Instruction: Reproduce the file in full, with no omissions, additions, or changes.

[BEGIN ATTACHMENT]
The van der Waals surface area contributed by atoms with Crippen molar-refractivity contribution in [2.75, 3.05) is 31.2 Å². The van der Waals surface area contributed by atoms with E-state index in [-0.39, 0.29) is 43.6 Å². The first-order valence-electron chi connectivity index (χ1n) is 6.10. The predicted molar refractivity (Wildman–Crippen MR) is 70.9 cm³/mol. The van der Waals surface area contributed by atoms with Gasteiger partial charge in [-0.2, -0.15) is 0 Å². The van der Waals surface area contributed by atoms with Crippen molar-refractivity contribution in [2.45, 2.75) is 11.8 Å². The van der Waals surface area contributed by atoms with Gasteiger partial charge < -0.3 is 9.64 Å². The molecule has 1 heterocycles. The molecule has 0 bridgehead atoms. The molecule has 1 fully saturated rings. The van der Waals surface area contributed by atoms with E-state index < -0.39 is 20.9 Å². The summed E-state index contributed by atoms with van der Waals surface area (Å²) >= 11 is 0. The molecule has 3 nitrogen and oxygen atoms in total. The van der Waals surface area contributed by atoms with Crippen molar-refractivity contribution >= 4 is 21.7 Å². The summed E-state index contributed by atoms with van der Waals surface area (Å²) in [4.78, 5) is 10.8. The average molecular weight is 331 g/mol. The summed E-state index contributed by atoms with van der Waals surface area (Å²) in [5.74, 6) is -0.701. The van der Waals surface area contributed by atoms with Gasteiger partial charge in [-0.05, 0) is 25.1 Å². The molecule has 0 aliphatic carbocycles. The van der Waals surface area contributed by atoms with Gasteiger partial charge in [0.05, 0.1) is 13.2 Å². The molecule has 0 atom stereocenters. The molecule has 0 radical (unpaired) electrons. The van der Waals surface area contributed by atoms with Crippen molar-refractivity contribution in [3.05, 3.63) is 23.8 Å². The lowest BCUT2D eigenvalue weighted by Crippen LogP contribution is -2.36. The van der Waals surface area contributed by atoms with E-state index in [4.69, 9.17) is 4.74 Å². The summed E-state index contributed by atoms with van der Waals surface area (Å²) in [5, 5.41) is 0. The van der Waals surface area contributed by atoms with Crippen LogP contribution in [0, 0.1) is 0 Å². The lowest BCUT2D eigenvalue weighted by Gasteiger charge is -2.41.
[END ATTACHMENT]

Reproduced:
The van der Waals surface area contributed by atoms with Crippen molar-refractivity contribution in [2.75, 3.05) is 31.2 Å². The van der Waals surface area contributed by atoms with E-state index in [-0.39, 0.29) is 43.6 Å². The first-order valence-electron chi connectivity index (χ1n) is 6.10. The predicted molar refractivity (Wildman–Crippen MR) is 70.9 cm³/mol. The van der Waals surface area contributed by atoms with Gasteiger partial charge in [-0.2, -0.15) is 0 Å². The van der Waals surface area contributed by atoms with Crippen molar-refractivity contribution in [2.45, 2.75) is 11.8 Å². The van der Waals surface area contributed by atoms with Gasteiger partial charge < -0.3 is 9.64 Å². The molecule has 1 heterocycles. The molecule has 0 bridgehead atoms. The molecule has 1 fully saturated rings. The van der Waals surface area contributed by atoms with E-state index < -0.39 is 20.9 Å². The summed E-state index contributed by atoms with van der Waals surface area (Å²) >= 11 is 0. The molecule has 3 nitrogen and oxygen atoms in total. The van der Waals surface area contributed by atoms with Crippen molar-refractivity contribution >= 4 is 21.7 Å². The summed E-state index contributed by atoms with van der Waals surface area (Å²) in [4.78, 5) is 10.8. The average molecular weight is 331 g/mol. The summed E-state index contributed by atoms with van der Waals surface area (Å²) in [5.74, 6) is -0.701. The van der Waals surface area contributed by atoms with Gasteiger partial charge in [-0.05, 0) is 25.1 Å². The molecule has 0 aliphatic carbocycles. The van der Waals surface area contributed by atoms with Gasteiger partial charge in [0.05, 0.1) is 13.2 Å². The molecule has 0 atom stereocenters. The molecule has 0 radical (unpaired) electrons. The van der Waals surface area contributed by atoms with Crippen molar-refractivity contribution in [3.05, 3.63) is 23.8 Å². The lowest BCUT2D eigenvalue weighted by Crippen LogP contribution is -2.36. The van der Waals surface area contributed by atoms with E-state index in [4.69, 9.17) is 4.74 Å². The summed E-state index contributed by atoms with van der Waals surface area (Å²) in [5, 5.41) is 0. The van der Waals surface area contributed by atoms with Crippen LogP contribution in [0, 0.1) is 0 Å². The lowest BCUT2D eigenvalue weighted by Gasteiger charge is -2.41.